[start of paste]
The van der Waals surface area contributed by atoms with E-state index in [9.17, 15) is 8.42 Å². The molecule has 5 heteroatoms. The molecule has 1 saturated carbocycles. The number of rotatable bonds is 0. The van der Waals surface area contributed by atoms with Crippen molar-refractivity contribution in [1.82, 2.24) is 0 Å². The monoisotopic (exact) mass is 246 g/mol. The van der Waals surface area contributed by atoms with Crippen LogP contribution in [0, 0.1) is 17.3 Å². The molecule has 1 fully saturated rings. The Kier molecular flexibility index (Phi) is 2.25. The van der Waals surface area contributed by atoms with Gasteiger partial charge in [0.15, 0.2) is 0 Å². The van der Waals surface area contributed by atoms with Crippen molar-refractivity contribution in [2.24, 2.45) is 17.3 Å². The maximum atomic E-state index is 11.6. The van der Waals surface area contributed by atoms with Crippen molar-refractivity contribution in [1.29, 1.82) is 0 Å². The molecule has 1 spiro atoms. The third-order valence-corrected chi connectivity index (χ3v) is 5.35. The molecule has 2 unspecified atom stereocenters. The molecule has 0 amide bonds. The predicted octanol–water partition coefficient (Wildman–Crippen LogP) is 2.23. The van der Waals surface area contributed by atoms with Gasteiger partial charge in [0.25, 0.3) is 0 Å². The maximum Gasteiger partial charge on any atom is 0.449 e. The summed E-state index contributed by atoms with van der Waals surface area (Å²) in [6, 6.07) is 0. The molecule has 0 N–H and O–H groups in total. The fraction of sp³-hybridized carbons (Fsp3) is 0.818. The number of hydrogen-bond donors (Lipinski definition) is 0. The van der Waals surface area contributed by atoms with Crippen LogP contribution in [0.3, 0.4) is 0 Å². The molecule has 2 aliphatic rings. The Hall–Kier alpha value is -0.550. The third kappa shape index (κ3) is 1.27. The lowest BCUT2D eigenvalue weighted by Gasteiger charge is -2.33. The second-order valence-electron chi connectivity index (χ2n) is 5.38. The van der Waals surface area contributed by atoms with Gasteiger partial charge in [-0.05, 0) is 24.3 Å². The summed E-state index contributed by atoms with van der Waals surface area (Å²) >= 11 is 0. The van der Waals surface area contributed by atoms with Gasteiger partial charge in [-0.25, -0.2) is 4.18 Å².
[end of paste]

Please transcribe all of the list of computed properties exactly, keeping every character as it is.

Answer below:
The van der Waals surface area contributed by atoms with E-state index in [9.17, 15) is 8.42 Å². The molecule has 5 heteroatoms. The molecule has 1 saturated carbocycles. The number of rotatable bonds is 0. The van der Waals surface area contributed by atoms with Crippen molar-refractivity contribution in [1.82, 2.24) is 0 Å². The monoisotopic (exact) mass is 246 g/mol. The van der Waals surface area contributed by atoms with Crippen LogP contribution in [0, 0.1) is 17.3 Å². The molecule has 1 fully saturated rings. The Kier molecular flexibility index (Phi) is 2.25. The van der Waals surface area contributed by atoms with Gasteiger partial charge in [0.15, 0.2) is 0 Å². The van der Waals surface area contributed by atoms with Crippen molar-refractivity contribution in [2.24, 2.45) is 17.3 Å². The maximum atomic E-state index is 11.6. The van der Waals surface area contributed by atoms with Crippen molar-refractivity contribution in [1.29, 1.82) is 0 Å². The molecule has 1 spiro atoms. The third-order valence-corrected chi connectivity index (χ3v) is 5.35. The molecule has 2 unspecified atom stereocenters. The molecule has 0 amide bonds. The predicted octanol–water partition coefficient (Wildman–Crippen LogP) is 2.23. The van der Waals surface area contributed by atoms with Gasteiger partial charge in [0.25, 0.3) is 0 Å². The maximum Gasteiger partial charge on any atom is 0.449 e. The summed E-state index contributed by atoms with van der Waals surface area (Å²) in [6, 6.07) is 0. The molecule has 0 N–H and O–H groups in total. The fraction of sp³-hybridized carbons (Fsp3) is 0.818. The number of hydrogen-bond donors (Lipinski definition) is 0. The van der Waals surface area contributed by atoms with Crippen LogP contribution in [0.3, 0.4) is 0 Å². The molecule has 2 aliphatic rings. The Hall–Kier alpha value is -0.550. The third kappa shape index (κ3) is 1.27. The lowest BCUT2D eigenvalue weighted by Gasteiger charge is -2.33. The second-order valence-electron chi connectivity index (χ2n) is 5.38. The van der Waals surface area contributed by atoms with Gasteiger partial charge in [-0.05, 0) is 24.3 Å². The summed E-state index contributed by atoms with van der Waals surface area (Å²) >= 11 is 0. The van der Waals surface area contributed by atoms with Gasteiger partial charge in [-0.25, -0.2) is 4.18 Å².